Working such an inflammatory subject into literary form would seem to be right up the alley for one of the premier black writers of the period, James Baldwin. Moreover, unlike some of the more exclusively literary types who hibernated in New York during the Eisenhower 1950s, Baldwin was a committed and articulate advocate of black rights. And a voice for righteous black rage, although not necessarily of a revolutionary bent. Thus, when prodded by the subsequently slain Mississippi civil rights leader, Medgar Evers, to do a treatment on the Till case, Baldwin had to step up to the plate and throw some fire into the flames.

Rather than attempt a novelistic treatment which could, on reflection, diffuse the emotional impact of the subject behind much eloquent verbiage Baldwin created a three act play which, as his stage directions indicate, would do more than a novel to bring home the intense racial animosities that centuries of racial tension had engendered. Although some of the characters seem like stock figures now: the black "Uncle Toms" who smoothed the way for the white power structure; the "white trash" who had no stake in the society except not to be, mercifully, black; the uppity black "agitator" who had been to the North and learned Northern de facto segregation ways there which provided just a little more elbow room if no less danger; the black clergy preaching, ever preaching, forbearance; the thoughtful black woman who knows that the life expectancy of a black man, and hence part of her happiness can sometimes be counted in days; and, the sympathetic "liberal" white Southern who also held the system together by not going beyond well defined bounds that would upset his fellow whites, in high place and low.

Hey, we all know what the jury verdict was in the Till case. We also know even before turning the first page of this play what the verdict will be in the death of the black man by a white in this case , modeled as it is on the Till case. We also know this, that over fifty years after the event been no real justice in the Till case. We know as well that James Baldwin, if he were alive today, might very well still be able to write about some current Till case. And, finally, we know this anytime the racial question in Mississippi in the 1950s and 1960s, or later, came up- Nina Simone may have said it more lyrically than Baldwin, perhaps, but they both make the same point. Mississippi goddam.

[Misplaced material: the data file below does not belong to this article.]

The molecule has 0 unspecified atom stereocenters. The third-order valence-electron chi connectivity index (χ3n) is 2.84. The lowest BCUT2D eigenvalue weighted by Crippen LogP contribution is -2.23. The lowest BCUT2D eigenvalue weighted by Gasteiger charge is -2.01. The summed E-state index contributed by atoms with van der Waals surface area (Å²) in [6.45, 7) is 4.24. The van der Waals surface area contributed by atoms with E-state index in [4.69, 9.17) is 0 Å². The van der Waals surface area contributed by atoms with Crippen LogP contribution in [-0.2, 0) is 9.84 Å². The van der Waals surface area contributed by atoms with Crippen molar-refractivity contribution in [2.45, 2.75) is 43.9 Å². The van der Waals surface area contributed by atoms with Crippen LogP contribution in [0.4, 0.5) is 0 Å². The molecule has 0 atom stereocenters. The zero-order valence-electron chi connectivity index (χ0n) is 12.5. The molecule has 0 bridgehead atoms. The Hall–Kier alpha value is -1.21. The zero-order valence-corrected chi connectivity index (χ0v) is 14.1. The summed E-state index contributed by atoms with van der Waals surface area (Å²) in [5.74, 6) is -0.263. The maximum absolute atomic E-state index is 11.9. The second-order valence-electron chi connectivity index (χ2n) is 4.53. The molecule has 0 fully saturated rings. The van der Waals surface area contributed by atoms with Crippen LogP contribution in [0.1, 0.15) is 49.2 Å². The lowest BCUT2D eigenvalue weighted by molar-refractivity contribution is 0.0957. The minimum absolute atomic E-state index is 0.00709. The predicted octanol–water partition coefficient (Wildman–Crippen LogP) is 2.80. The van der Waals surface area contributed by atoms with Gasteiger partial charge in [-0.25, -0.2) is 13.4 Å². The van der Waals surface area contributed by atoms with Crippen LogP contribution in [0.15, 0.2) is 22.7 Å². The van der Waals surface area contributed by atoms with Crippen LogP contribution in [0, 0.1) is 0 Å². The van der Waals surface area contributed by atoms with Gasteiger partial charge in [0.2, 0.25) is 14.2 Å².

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5.0 out of 5 stars amazing, November 27, 2013
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Had to read this play for dramatic structure a college course that is required for my major I thought it was beautiful and so HONEST
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5.0 out of 5 stars rating the company, April 26, 2013
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This review is from: Blues for Mister Charlie: A Play (Paperback)
This book was sent on time and in good condition. The book itself was not something I would read normally. It was required reading for school.
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5.0 out of 5 stars great, March 14, 2013
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This review is from: Blues for Mister Charlie: A Play (Paperback)
very interesting to read, and with this book i'm gonna do a school project i'm getting very inspired about it.
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4.0 out of 5 stars Great piece of theater literature, August 30, 2011
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This review is from: Blues for Mister Charlie: A Play (Paperback)
I loved following the characters and the heavy layers of symbolism nearly on every page. It was definitely a tug on personal perspective, asking the reader or the audience to really evaluate yourself based on how you interpreted the story. Great way to make you think.
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5.0 out of 5 stars A Strong Commentary of Racial Relations of the 1960s, June 18, 2007
This review is from: Blues for Mister Charlie: A Play (Paperback)
James Baldwin, an American literary juggernaut, has plowed over his readership, and the modern American theater as well, with this successful attempt at playwriting. Set in the civil rights hayday in a southern everytown, Baldwin introduces readers to a cast of characters that all firmly believe themselves right in a world that couldn't be any more wrong.

In addition to pointient dialouge, Baldwin also uses the stage to make his point, segregating the set into blacktown and whitetown with only a communistic journalist regularly breaking the barrier. This play successfully encapsulates the climate of the American civil rights era south in much the same way that history books such as "Common Ground" grasp the life of the north of the same period.
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0 of 5 people found the following review helpful
3.0 out of 5 stars searing, September 8, 2002
By 
William D. Tompkins (New York, New York USA) - See all my reviews
(REAL NAME)   
This review is from: Blues for Mister Charlie: A Play (Paperback)
biting and searing
written in 1964
if you're white--its an angry eye opener
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Blues for Mister Charlie: A Play
Blues for Mister Charlie: A Play by James Baldwin (Paperback - April 25, 1995)